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Watch the Q&A session that followed Comrade Ranjeet’s presentation here.
Is there a special, parliamentary ‘British road’ to socialism?
What role has the CPB’s revisionist programme played in the degeneration of the working-class movement in Britain?
In the video presentation, Comrade Ranjeet Brar presents his analysis of the CPB’s Britain’s Road to Socialism, which is a reworking of the Communist Party of Great Britain’s 1951 programme The British Road to Socialism.
Published as an election manifesto for the 1951 general election, The British Road to Socialism (BRS) set the orientation of what was then the only communist party in Britain – an integral part of the global movement that seemed to be well on its way to becoming the chief force in global politics and human history.
But within that powerful postwar communist movement there raged a fierce battle for leadership between a revolutionary communist line and a capitulationist ‘revisionist’ economic line – the latter seeking to preserve or reintroduce elements of the market economy within socialist states and to reach a rapprochement with capitalist imperialism internationally.
It was the victory of the latter that led to the demise of the once glorious USSR and has brought the international working class to its present low point, once more facing a global economic crisis of monopoly capitalism and its drive toward world war.
The BRS was a minor wing of the revisionist section of the international communist movement, but nonetheless extremely significant in its impact on the British working-class movement. Its central premise has remained constant ever since 1951, and can be crudely but accurately summarised in the slogan: ‘Vote Labour everywhere!’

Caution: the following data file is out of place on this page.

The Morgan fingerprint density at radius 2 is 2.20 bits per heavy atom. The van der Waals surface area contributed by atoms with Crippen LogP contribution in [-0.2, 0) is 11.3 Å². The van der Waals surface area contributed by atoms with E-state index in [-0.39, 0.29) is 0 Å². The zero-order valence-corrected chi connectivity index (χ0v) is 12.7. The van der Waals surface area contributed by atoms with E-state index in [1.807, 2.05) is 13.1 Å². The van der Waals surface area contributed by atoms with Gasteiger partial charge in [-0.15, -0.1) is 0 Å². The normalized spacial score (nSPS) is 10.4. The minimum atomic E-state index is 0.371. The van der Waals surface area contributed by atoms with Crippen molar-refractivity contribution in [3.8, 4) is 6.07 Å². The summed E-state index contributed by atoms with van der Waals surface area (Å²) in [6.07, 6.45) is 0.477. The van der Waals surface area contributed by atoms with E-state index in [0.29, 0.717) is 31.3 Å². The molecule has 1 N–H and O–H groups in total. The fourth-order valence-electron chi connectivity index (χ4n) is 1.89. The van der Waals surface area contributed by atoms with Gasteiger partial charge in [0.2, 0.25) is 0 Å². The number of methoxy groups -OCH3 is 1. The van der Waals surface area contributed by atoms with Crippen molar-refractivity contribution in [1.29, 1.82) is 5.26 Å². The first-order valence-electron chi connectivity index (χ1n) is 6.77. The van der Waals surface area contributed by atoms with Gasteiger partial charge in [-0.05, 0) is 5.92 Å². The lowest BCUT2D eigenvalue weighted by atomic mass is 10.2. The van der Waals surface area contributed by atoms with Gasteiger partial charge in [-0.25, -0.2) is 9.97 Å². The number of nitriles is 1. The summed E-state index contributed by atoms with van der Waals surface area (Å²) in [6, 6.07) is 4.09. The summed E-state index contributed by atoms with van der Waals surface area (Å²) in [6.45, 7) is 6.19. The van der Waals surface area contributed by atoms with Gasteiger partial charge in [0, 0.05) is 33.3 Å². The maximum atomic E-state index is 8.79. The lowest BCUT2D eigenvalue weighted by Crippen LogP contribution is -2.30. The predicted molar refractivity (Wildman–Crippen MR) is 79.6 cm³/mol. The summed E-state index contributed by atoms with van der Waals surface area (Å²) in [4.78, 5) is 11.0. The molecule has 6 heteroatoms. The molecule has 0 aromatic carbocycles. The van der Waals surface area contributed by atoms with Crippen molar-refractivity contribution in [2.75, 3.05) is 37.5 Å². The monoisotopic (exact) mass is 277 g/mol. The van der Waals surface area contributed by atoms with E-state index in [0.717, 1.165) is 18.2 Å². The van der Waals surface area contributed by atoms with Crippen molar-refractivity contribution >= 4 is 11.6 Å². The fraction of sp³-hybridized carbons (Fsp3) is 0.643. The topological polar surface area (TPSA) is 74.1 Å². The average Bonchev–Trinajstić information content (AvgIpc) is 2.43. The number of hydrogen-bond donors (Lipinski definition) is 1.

This book examines the history and ideas of the BRS, contrasting them with the real history of the Labour party, to demonstrate that the British working class has made and will make no progress towards its liberation from capitalist wage slavery until it discards the practice, slogan and justifying ‘theory’ of voting for and supporting the Labour party.
A century of its policy and practice has incontrovertibly proved that the Labour party is not a party that fights for the interests of the working people, but against them. It has always been and remains a ‘Tory party mark two’; an integral part of the dictatorship of the monopoly capitalist class.
Freeing ourselves from subservience to the ideology of social democracy – that is, of socialism in words, but loyalty to imperialism in deeds, is a key condition for the development of a real, revolutionary, socialist movement in Britain.